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Gonzales v. Bernalillo County Sheriff Department

United States District Court, D. New Mexico

April 4, 2017




         This matter comes before the Court on the parties' competing Motions for Summary Judgment (docs. 23, 29). Having reviewed the Martinez Report (doc. 22) and all other pertinent briefing (docs. 14, 15, 27, 28), I recommend the Court GRANT Defendants' Motion for Summary Judgment (doc. 23). I further recommend the Court DENY Plaintiff's Motion to Reinstate Default Judgment (doc. 14), Motion to Remand (doc. 15), and Motion for Summary Judgment (doc. 29).

         I. Background

         Plaintiff initiated this action due to the circumstances surrounding his arrest, which took place on January 6, 2015. Doc. 1-1 at 2; doc. 22 at 1. Plaintiff was arrested following a search of his home that was conducted pursuant to a search warrant by the Bernalillo County Sheriff's Office. Doc. 22 at 2.

         Plaintiff, a pro se inmate, filed suit in the Second Judicial District Court of New Mexico on October 28, 2015. Doc. 1-1. Plaintiff's Complaint states that it is a tort suit brought pursuant to the New Mexico Tort Claims Act (NMTCA). Id. at 1. Plaintiff also alleges constitutional violations arising under the Fourth, Fifth, and Fourteenth Amendments as a result of the search of his home. Id. at 2.

         Following a complicated procedural history in state court, discussed in-depth below, Defendants removed this action on September 21, 2016. See doc. 1. Because Plaintiff is a pro se inmate, Defendants filed a Martinez Report in lieu of formal discovery on December 9, 2016. Doc. 22. Concurrently therewith, Defendants filed a motion seeking summary judgment, arguing that: (1) Plaintiff's federal claims against Defendant Detective J. Garcia in his individual capacity should be dismissed on the basis of qualified immunity; (2) Plaintiff's federal claims against Defendant Bernalillo County Sheriff's Department should be dismissed because Plaintiff failed to plead facts showing Defendants violated his constitutional rights; and (3) Plaintiff's state claim against Defendant Garcia should be dismissed because Plaintiff failed to comply with the NMTCA's notice requirements. See generally doc. 23.

         II. Plaintiff's Reconsideration and Remand Motions

         Plaintiff initially filed his Complaint in the Second Judicial District Court of New Mexico. See docs. 1-1, 7-1. On June 30, 2016, that state court granted Plaintiff's Motion for Default Judgment following Defendants' failure to file any responsive pleading to Plaintiff's Complaint or to appear at a hearing in the matter. See doc. 7-1 at 31-33. The court then set aside the default judgment upon motion by Defendants on September 2, 2016. Id. at 58-60. Because Plaintiff's Complaint asserted numerous constitutional claims, Defendants removed the action to this Court on September 21, 2016. See doc. 1. Since removal, Plaintiff has made numerous filings averring that the default judgment should not have been set aside by the state court below. See docs. 14, 15, 27, 28, 29. Specifically, on October 27, 2016, Plaintiff filed both a Motion to Remand (doc. 15) and a motion asking the Court to deny Defendants' motion to set aside the default judgment, which was already granted by the state court (doc. 14). Plaintiff reiterates the arguments underlying these motions in later filings (docs. 27, 28, 29).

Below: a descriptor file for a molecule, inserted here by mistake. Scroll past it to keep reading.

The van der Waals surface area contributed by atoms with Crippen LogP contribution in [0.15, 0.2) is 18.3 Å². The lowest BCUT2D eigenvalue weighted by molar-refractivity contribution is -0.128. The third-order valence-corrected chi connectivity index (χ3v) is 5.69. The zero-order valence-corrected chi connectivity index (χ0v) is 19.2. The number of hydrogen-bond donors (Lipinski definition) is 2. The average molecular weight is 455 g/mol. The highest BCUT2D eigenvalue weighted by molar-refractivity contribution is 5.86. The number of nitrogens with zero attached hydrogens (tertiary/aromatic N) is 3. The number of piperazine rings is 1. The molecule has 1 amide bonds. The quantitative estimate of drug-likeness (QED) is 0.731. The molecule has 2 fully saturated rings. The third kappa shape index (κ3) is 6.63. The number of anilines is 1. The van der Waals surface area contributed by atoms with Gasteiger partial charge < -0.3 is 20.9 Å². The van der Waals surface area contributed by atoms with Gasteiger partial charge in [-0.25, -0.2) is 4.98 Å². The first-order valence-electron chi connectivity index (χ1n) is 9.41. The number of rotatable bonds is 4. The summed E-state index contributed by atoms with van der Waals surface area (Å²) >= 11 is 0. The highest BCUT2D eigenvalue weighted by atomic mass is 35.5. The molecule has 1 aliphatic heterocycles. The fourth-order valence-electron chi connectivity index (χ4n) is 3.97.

Under the Rooker-Feldman doctrine, a federal court-other than the Supreme Court-has no jurisdiction to review any final judgment of a state court. See District of Columbia Court of Appeals v. Feldman, 460 U.S. 462, 476, 486 (1983); Rooker v. Fidelity Trust Co., 263 U.S. 413, 415-16 (1923). Essentially, the doctrine bars “cases brought by state- court losers complaining of injuries caused by state-court judgments rendered before the district court proceedings commenced and inviting district court review and rejection of those judgments.” Exxon Mobil Corp. v. Saudi Basic Indus. Corp., 544 U.S. 280, 284 (2005). However, “the Rooker-Feldman doctrine is confined to cases brought after the state proceedings have ended.” Mann v. Boatright, 477 F.3d 1140, 1146 (10th Cir. 2007) (internal quotations omitted). Thus, the doctrine does not apply in the present matter, as the state court proceedings had only just begun when this matter was removed. Doc. 1-1. See Jenkins v. MTGLQ Investors, 218 F. App'x 719, 724 (10th Cir. 2007) (unpublished) (“[T]he Rooker-Feldman doctrine has no application to a properly removed case where . . . there is no attack on a separate and final state court judgment.”); see also Persley v. Lee, 794 F.Supp.2d 728, 732 (E.D. Ky. 2011) (finding the Rooker-Feldman doctrine inapplicable under identical procedural circumstances because there was no final state court judgment). Federalism concerns are thus not implicated by Plaintiff's request that this Court reinstate the entry of default that was made and subsequently set aside by the state court.